In what may count as another hint pointing toward an economic improvement for the island’s private sector, a study released Thursday by the Society of Human Resources Management showed that employers are giving salary hikes of between 2.9 percent and 3.1 percent this year.
While large companies, or those with 500 employees or more, are averaging pay raises of 3.12 percent, smaller companies are granting salary increases of 2.9 percent, said Manuel Bermúdez, manager of Aon Hewitt Caribe Inc., co-sponsor of the SHRM’s Compensation Results study.
“All of the organizations are starting to move toward granting salary increases, which was something that was stopped because of the economic crisis. The 2011 study shows that the great majority of companies are giving raises,” he said.
That is a notable improvement from years past, when companies were either keeping salaries the same or reducing them. The current pay raises are also appropriate given that Puerto Rico’s inflation rate was estimated at about 3.4 percent in July, so the numbers seem to balance out.
The second edition of the survey consisted in polling 25 participating companies in May. The sample included large operations such as V. Suárez & Co., Boston Scientific, Fenwal International Inc., PR Waste Industries Corp., Wal-Mart, Triple-S and FirstBank, as well as smaller players such as Real Legacy Assurance Program, Integration Technologies, Corp. (Intech), L’oreal and Suzuki del Caribe.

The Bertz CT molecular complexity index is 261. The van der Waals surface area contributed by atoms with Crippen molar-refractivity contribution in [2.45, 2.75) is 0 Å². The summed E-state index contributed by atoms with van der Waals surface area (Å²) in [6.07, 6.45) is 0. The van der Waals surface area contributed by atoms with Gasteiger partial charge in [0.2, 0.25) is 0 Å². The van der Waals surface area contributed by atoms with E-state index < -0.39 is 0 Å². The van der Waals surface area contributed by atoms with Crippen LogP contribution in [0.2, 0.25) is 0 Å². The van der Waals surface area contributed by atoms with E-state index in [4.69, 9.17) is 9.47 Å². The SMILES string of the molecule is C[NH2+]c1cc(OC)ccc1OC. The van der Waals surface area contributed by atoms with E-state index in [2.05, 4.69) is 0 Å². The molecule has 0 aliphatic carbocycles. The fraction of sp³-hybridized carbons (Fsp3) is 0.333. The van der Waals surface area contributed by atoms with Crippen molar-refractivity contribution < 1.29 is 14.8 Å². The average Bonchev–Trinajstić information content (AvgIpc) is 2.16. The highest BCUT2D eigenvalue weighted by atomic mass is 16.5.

The study projects that next year’s salary raises will remain along similar lines, averaging about a 3 percent improvement.
“The market is moving, companies are returning to their practice of giving pay raises,” Bermúdez said.
While most large companies are structured in a way that they will grant pay raises regardless of how they are doing, many smaller ones tend to follow their results to determine how they will compensate employees, he said.
The study uncovered other trends, for example, large companies pay their general managers about 26 percent more than their smaller counterparts, and about 25 percent more to their department heads.
“Large companies are truly moving away from the small companies when it comes to their pay scales,” Bermúdez noted.
Meanwhile, when it comes to the mandatory Christmas bonus, 36 percent of the participating companies grant the minimum required by law. Almost all of the companies offer variable pay to their employees, based on their merits.